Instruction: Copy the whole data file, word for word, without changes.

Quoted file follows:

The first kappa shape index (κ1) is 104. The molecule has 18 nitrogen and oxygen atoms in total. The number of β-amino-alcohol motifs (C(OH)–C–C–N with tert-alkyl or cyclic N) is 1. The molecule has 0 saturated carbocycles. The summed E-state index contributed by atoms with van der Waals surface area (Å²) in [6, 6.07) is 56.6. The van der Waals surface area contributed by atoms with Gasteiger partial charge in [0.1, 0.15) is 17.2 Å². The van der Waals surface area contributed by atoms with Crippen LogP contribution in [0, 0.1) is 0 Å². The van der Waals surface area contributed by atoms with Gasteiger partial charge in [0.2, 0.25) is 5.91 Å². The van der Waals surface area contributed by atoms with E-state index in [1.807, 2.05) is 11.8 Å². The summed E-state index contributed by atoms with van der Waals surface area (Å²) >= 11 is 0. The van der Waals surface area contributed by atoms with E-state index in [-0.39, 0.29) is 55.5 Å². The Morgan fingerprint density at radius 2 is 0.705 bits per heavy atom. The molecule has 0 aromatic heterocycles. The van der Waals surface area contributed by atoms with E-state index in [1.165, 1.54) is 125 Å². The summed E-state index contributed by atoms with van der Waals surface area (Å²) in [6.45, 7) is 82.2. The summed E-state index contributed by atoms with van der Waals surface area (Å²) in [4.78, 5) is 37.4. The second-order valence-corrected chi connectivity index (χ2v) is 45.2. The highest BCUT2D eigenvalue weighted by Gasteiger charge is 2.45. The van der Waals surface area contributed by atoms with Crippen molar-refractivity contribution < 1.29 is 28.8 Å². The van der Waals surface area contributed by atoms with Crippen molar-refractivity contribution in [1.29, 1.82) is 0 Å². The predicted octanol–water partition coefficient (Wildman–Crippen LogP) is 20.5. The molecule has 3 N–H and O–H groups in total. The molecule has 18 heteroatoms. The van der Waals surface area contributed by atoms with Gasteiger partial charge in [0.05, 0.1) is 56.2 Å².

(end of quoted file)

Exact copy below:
The first kappa shape index (κ1) is 104. The molecule has 18 nitrogen and oxygen atoms in total. The number of β-amino-alcohol motifs (C(OH)–C–C–N with tert-alkyl or cyclic N) is 1. The molecule has 0 saturated carbocycles. The summed E-state index contributed by atoms with van der Waals surface area (Å²) in [6, 6.07) is 56.6. The van der Waals surface area contributed by atoms with Gasteiger partial charge in [0.1, 0.15) is 17.2 Å². The van der Waals surface area contributed by atoms with Crippen LogP contribution in [0, 0.1) is 0 Å². The van der Waals surface area contributed by atoms with Gasteiger partial charge in [0.2, 0.25) is 5.91 Å². The van der Waals surface area contributed by atoms with E-state index in [1.807, 2.05) is 11.8 Å². The summed E-state index contributed by atoms with van der Waals surface area (Å²) >= 11 is 0. The van der Waals surface area contributed by atoms with E-state index in [-0.39, 0.29) is 55.5 Å². The Morgan fingerprint density at radius 2 is 0.705 bits per heavy atom. The molecule has 0 aromatic heterocycles. The van der Waals surface area contributed by atoms with E-state index in [1.165, 1.54) is 125 Å². The summed E-state index contributed by atoms with van der Waals surface area (Å²) in [6.45, 7) is 82.2. The summed E-state index contributed by atoms with van der Waals surface area (Å²) in [4.78, 5) is 37.4. The second-order valence-corrected chi connectivity index (χ2v) is 45.2. The highest BCUT2D eigenvalue weighted by Gasteiger charge is 2.45. The van der Waals surface area contributed by atoms with Crippen molar-refractivity contribution < 1.29 is 28.8 Å². The van der Waals surface area contributed by atoms with Crippen molar-refractivity contribution in [1.29, 1.82) is 0 Å². The predicted octanol–water partition coefficient (Wildman–Crippen LogP) is 20.5. The molecule has 3 N–H and O–H groups in total. The molecule has 18 heteroatoms. The van der Waals surface area contributed by atoms with Gasteiger partial charge in [0.05, 0.1) is 56.2 Å².